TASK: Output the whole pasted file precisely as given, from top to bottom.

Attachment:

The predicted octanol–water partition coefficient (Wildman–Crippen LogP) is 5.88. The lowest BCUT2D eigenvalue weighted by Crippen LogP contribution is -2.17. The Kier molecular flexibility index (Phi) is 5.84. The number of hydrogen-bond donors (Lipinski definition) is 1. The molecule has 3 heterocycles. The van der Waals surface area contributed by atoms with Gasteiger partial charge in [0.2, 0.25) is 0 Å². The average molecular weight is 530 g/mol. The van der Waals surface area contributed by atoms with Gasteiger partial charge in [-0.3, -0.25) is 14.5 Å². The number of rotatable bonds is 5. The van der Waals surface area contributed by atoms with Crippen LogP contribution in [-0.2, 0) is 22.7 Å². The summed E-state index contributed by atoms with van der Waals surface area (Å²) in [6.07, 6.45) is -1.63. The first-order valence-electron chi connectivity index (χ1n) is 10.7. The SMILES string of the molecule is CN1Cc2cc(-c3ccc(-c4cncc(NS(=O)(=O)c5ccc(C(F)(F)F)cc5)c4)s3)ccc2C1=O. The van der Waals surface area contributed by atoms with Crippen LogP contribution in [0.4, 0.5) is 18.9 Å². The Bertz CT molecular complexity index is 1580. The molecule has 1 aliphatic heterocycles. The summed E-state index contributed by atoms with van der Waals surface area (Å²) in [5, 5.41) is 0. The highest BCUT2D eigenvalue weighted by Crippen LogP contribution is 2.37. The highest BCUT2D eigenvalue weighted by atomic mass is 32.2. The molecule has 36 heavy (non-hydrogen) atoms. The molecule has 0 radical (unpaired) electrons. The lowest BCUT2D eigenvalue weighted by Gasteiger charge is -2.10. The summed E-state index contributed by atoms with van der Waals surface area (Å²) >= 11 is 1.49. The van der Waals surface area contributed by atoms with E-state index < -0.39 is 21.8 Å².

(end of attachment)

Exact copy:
The predicted octanol–water partition coefficient (Wildman–Crippen LogP) is 5.88. The lowest BCUT2D eigenvalue weighted by Crippen LogP contribution is -2.17. The Kier molecular flexibility index (Phi) is 5.84. The number of hydrogen-bond donors (Lipinski definition) is 1. The molecule has 3 heterocycles. The van der Waals surface area contributed by atoms with Gasteiger partial charge in [0.2, 0.25) is 0 Å². The average molecular weight is 530 g/mol. The van der Waals surface area contributed by atoms with Gasteiger partial charge in [-0.3, -0.25) is 14.5 Å². The number of rotatable bonds is 5. The van der Waals surface area contributed by atoms with Crippen LogP contribution in [-0.2, 0) is 22.7 Å². The summed E-state index contributed by atoms with van der Waals surface area (Å²) in [6.07, 6.45) is -1.63. The first-order valence-electron chi connectivity index (χ1n) is 10.7. The SMILES string of the molecule is CN1Cc2cc(-c3ccc(-c4cncc(NS(=O)(=O)c5ccc(C(F)(F)F)cc5)c4)s3)ccc2C1=O. The van der Waals surface area contributed by atoms with Crippen LogP contribution in [0.4, 0.5) is 18.9 Å². The Bertz CT molecular complexity index is 1580. The molecule has 1 aliphatic heterocycles. The summed E-state index contributed by atoms with van der Waals surface area (Å²) in [5, 5.41) is 0. The highest BCUT2D eigenvalue weighted by Crippen LogP contribution is 2.37. The highest BCUT2D eigenvalue weighted by atomic mass is 32.2. The molecule has 36 heavy (non-hydrogen) atoms. The molecule has 0 radical (unpaired) electrons. The lowest BCUT2D eigenvalue weighted by Gasteiger charge is -2.10. The summed E-state index contributed by atoms with van der Waals surface area (Å²) >= 11 is 1.49. The van der Waals surface area contributed by atoms with E-state index < -0.39 is 21.8 Å².